Home Health News New results from a once-promising therapy show the difficulty of treating covid-19 – The Washington Post

New results from a once-promising therapy show the difficulty of treating covid-19 – The Washington Post

7 min read

An arthritis drug that showed promise to treat coronavirus infections — at least in small studies early in the pandemic — did not produce consistent results across three larger trials, according to studies published Tuesday in JAMA Internal Medicine.

The drug, named tocilizumab, blocks specific immune molecules from triggering inflammation. Clinical observations in the outbreak’s first months suggested the drug could tamp down the hyperactive, and sometimes fatal, immune reactions in critically ill patients with covid-19.

But those observations were limited by tiny sizes. One of the first studies to highlight tocilizumab’s potential, conducted in February, included only 21 patients. Those results have not been broadly replicated — a testament to the difficulty of gauging a treatment’s effectiveness on-the-fly when presented with diverse patients at different stages of illness.

Of the trio of new studies, the largest — an observational study involving about 4,000 people — compared patients who received tocilizumab within 48 hours of being admitted to the intensive care unit against those who did not. People treated with the drug were less likely to die, with a mortality rate of 28 percent vs. 37 percent, the study authors found.

“That’s a pretty significant difference,” said study author Shruti Gupta, a physician at Brigham and Women’s Hospital in Boston, showing a 10 percent boost in mortality between the two groups.

The other two new tocilizumab studies were randomized, controlled trials — considered the gold standard for clinical research because patients are allocated a treatment by chance to eliminate confounding factors. One trial, which took place in 24 hospitals across Italy, compared 60 people who received the drug and 63 people who didn’t. Tocilizumab did not benefit the patients in that trial, who received oxygen but were not sick enough to be admitted to the ICU.

The second involved a similar number of patients in France, who had moderate or severe covid-19 pneumonia but did not need mechanical ventilation. The risk of death at two weeks was smaller in the patient group treated with tocilizumab, but at Day 28 the researchers observed no difference in mortality.

Brigham and Women’s Hospital physician David Leaf, an author of the observational study, said timing and disease severity may explain some of the inconsistency in the results. Leaf, Gupta and their co-authors focused on patients who received the drug relatively early.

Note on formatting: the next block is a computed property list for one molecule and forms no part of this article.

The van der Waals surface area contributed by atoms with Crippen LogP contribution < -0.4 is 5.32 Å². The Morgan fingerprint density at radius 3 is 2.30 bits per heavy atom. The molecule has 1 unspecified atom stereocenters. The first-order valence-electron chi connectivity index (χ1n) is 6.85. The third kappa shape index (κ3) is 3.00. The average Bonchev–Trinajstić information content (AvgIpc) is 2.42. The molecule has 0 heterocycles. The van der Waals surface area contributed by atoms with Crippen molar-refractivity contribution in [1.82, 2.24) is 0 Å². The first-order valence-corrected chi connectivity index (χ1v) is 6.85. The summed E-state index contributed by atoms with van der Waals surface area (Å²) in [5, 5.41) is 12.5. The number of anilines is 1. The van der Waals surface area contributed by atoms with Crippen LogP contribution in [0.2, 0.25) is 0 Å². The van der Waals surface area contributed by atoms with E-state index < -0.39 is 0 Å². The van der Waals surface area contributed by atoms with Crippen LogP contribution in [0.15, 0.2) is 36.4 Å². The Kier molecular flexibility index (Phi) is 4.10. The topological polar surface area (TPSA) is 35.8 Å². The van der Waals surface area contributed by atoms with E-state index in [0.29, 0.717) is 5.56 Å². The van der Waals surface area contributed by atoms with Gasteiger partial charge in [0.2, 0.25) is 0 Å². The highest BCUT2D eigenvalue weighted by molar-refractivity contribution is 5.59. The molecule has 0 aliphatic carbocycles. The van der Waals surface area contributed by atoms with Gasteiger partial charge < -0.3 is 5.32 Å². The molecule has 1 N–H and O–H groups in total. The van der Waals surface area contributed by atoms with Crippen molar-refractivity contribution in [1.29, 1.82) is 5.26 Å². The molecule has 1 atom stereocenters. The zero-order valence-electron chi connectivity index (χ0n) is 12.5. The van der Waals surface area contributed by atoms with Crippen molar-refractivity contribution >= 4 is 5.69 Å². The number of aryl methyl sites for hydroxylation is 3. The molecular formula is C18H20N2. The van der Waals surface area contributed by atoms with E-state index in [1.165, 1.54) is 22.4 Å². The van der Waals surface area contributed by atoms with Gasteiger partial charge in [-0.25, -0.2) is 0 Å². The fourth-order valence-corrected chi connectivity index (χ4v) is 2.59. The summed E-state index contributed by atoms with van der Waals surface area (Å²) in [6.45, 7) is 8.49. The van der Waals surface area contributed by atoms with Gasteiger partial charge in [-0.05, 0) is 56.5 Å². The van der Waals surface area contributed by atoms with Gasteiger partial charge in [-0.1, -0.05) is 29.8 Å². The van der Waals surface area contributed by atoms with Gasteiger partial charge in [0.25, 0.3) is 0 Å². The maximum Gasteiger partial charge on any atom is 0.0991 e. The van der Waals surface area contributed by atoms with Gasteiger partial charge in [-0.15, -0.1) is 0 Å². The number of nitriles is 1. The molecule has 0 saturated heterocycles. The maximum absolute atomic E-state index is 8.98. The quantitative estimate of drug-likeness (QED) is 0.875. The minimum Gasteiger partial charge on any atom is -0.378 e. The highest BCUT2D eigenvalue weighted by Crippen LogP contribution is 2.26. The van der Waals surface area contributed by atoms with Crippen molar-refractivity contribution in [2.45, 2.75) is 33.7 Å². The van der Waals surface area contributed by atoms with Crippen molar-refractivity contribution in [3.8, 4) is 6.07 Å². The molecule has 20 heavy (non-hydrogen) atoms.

“You want to give it before irreversible organ injury has occurred,” said Leaf, also an assistant professor at Harvard Medical School. The patient population was also more severely ill in that study than in the two randomized trials.

The reports from France and Italy provide the first available peer-reviewed results for randomized trials involving tocilizumab, said Jonathan Parr, an infectious-diseases physician at University of North Carolina at Chapel Hill, who was not involved with the studies. Parr said the observational study was rigorously done, but he gave more weight to randomized trials. “We have been eagerly awaiting studies like those coming out today,” he said.

Drugmaker Roche, which manufactures the drug as Actemra, had announced via a news release in July that a Phase 3 trial showed tocilizumab did not help patients with severe covid-19 pneumonia. Mortality at four weeks was not improved, either. Another randomized trial by Roche appeared to show positive results, suggesting that patients with covid-19 who took the drug were less likely to die or require mechanical ventilation than patients given a placebo.

But because the peer-reviewed results from the Roche trials aren’t yet available, “it’s difficult to assess those studies,” Parr said.

Early in the pandemic, Parr and his colleagues treated a handful of very sick covid-19 patients with tocilizumab. The doctors stopped once they began to see “different patterns than what had been described in initial case reports,” Parr said.

Parr said he does not yet plan to resume using the drug. “My conclusion was that the results were mixed, and not convincing enough for me to change my practice,” Parr said. “I’m going to wait until more compelling results are available.”

He should not have to wait long to judge whether new evidence is compelling. Several other clinical trials underway are investigating tocilizumab and related anti-inflammatory drugs.

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